With online shopping and deliveries making the retail experience more convenient, consumers are becoming increasingly happy to shop cross-border. Essentially, there are less barriers to them doing so, and being able to spread their search across countries means that they have a wider range of options when it comes to their purchases.
This is good news for retailers, because it means that their customer base is no longer restricted to one area. They may find that customers are more frequently ordering overseas, meaning that their products are reaching more people and creating a demand across the globe.
However, while cross-border purchases can present a whole host of opportunities for retailers, many don’t know how to cash in on these as they don’t have the right systems in place to process payments from far and wide. What’s more, cross-border payments can present a lot of new costs and overheads which can make businesses unsure if cross-border payments are an opportunity worth pursuing.
So, here are a few ways to make sure you’re making the most of cross-border opportunities.
The EU Second Payment Services Directive (PSD2) is more than just a piece of regulation. It’s an opportunity for eCommerce companies to innovate, remove friction from the customer experience and better control the data that drives their businesses.
As technology advances and payments are increasingly made online, fraud cases are unfortunately on the rise too. This can come in many guises, from traditional ‘phishing’ cases, to data breaches, and ever-increasing ‘friendly fraud’. Whatever the method, fraud can have devastating effects on businesses, their reputations, and finances. It was reported that in 2018 alone, criminals successfully stole £1.2 billion through fraud and scams, so it’s more important than ever to keep up to date with the latest information on how to prevent your business or customers falling victim.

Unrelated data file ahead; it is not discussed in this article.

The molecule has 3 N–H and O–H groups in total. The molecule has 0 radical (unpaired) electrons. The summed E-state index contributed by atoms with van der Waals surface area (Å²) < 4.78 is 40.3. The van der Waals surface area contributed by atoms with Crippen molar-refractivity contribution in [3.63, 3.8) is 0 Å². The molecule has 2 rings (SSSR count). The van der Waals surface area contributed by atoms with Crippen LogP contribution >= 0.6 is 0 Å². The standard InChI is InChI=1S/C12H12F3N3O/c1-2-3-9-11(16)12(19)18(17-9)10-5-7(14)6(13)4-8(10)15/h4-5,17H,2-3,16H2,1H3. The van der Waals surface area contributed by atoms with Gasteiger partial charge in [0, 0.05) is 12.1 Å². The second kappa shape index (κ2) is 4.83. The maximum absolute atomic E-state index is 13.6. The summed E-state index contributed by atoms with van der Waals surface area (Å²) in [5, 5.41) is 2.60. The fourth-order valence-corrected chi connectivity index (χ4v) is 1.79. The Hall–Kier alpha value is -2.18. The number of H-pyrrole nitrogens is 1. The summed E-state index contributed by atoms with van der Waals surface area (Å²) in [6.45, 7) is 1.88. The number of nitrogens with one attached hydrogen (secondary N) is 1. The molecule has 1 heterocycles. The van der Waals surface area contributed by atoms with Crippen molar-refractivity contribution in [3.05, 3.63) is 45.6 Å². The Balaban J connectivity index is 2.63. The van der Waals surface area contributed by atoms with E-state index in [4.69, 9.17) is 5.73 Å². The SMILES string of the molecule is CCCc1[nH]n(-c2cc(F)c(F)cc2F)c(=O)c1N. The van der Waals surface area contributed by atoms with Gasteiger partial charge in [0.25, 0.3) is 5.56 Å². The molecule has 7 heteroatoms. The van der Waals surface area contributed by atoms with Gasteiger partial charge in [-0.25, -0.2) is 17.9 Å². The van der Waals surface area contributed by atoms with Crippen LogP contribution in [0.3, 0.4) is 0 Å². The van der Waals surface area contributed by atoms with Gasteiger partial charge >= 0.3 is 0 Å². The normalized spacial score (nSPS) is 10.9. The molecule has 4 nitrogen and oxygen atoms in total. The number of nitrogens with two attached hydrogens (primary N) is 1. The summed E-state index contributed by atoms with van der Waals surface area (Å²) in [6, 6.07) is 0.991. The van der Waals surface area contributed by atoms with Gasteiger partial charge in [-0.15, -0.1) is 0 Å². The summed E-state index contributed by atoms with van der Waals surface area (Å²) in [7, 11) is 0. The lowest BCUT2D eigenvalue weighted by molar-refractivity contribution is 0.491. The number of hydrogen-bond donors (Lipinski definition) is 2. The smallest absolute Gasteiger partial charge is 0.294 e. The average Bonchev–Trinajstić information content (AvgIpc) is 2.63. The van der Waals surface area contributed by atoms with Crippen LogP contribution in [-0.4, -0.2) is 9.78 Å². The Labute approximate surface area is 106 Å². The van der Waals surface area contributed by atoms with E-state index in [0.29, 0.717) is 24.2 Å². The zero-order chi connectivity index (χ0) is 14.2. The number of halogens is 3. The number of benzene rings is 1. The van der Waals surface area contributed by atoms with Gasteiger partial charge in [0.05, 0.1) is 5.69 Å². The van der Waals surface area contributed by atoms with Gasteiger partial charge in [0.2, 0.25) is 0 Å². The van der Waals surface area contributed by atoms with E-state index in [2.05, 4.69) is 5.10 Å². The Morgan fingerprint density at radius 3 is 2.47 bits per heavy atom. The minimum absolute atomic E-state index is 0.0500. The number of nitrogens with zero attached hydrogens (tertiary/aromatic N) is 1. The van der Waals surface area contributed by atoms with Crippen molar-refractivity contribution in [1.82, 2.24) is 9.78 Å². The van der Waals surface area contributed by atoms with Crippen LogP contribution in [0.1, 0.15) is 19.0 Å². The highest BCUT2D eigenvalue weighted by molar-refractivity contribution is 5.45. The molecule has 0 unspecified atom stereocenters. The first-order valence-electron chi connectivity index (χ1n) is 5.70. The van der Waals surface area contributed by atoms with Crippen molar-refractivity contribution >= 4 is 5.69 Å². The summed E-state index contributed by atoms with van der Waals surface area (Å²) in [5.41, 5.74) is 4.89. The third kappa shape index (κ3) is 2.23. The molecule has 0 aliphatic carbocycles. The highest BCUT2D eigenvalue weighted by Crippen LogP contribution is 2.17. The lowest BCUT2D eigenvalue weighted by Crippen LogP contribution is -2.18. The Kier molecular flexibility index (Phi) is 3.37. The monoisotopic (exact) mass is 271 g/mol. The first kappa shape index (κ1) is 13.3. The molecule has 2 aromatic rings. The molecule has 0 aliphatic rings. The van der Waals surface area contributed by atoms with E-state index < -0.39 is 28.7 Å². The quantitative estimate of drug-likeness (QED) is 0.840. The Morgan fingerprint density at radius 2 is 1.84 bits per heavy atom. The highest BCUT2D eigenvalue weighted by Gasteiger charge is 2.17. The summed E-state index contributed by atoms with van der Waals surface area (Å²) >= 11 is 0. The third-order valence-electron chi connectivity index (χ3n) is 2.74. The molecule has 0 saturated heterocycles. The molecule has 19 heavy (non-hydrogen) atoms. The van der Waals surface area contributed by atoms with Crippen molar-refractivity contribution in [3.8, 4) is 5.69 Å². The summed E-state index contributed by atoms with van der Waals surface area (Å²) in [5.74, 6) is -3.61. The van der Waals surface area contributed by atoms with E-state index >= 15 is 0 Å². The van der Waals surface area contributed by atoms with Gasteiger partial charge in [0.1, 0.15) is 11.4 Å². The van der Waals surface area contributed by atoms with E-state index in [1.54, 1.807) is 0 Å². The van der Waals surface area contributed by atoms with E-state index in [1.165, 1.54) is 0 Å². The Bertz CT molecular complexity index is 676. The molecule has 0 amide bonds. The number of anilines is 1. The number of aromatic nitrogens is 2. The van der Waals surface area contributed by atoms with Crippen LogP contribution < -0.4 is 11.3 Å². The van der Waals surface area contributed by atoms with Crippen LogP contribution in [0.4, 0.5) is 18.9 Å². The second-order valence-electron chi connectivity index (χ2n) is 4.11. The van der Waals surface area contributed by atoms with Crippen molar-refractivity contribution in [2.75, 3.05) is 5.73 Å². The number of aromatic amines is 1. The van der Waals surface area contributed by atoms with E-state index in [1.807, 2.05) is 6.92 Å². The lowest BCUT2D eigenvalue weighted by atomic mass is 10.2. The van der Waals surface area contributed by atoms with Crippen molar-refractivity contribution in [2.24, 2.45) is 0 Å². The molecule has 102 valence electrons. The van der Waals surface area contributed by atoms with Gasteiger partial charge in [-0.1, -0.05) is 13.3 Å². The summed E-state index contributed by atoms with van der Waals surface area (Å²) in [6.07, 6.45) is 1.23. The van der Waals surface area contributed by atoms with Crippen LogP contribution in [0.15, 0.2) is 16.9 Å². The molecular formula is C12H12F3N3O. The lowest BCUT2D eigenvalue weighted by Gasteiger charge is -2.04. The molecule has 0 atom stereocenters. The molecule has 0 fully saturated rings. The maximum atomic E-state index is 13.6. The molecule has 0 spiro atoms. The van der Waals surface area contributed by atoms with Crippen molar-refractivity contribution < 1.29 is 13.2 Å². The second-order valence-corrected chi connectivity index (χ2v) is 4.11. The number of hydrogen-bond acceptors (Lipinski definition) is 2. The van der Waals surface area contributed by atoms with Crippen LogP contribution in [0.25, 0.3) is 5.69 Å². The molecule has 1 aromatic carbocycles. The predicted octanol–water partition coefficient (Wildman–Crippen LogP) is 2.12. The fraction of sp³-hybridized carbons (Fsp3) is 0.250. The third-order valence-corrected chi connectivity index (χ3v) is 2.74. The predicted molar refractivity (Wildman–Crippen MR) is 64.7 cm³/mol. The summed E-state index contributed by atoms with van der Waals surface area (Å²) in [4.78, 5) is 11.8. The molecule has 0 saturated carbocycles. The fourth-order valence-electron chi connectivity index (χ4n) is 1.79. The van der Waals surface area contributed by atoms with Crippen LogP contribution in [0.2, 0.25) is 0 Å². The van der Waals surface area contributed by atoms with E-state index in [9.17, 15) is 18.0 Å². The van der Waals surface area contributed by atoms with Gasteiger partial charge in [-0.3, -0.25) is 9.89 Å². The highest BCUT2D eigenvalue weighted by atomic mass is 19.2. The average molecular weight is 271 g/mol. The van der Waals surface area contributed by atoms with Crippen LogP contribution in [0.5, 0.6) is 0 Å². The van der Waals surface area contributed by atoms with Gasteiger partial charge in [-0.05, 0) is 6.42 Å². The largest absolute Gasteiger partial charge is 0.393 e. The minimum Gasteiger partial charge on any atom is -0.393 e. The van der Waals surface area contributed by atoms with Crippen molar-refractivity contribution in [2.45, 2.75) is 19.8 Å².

On 11th March 2020, the World Health Organization (WHO) declared the COVID-19 outbreak a pandemic. At the time of writing, hundreds of thousands of lives and businesses have been affected. With multiple countries issuing bans on travel across borders and ordering shutdowns of cities and towns, many businesses are seeing the virus take its toll.
It’s now a cliché to say that payment options have evolved enormously over the past decade. Industry commentators have tirelessly traced the rapid and widespread adoption of contactless and digital payments, as well as the growing popularity of hybrid online and in store retail experiences like buy online and pick-up in store.
Payment Card Industry (PCI) requirements are a minefield of acronyms and, for many merchants, it can be difficult to understand exactly what they need to do to ensure they are compliant. In brief, the PCI standards are a set of security compliance frameworks that merchants must maintain in order to take physical and/or digital card payments either in store, online or on their mobile. Without PCI compliance, merchants will not be able to work with an acquirer and may also be fined by the card schemes such as Visa or Mastercard.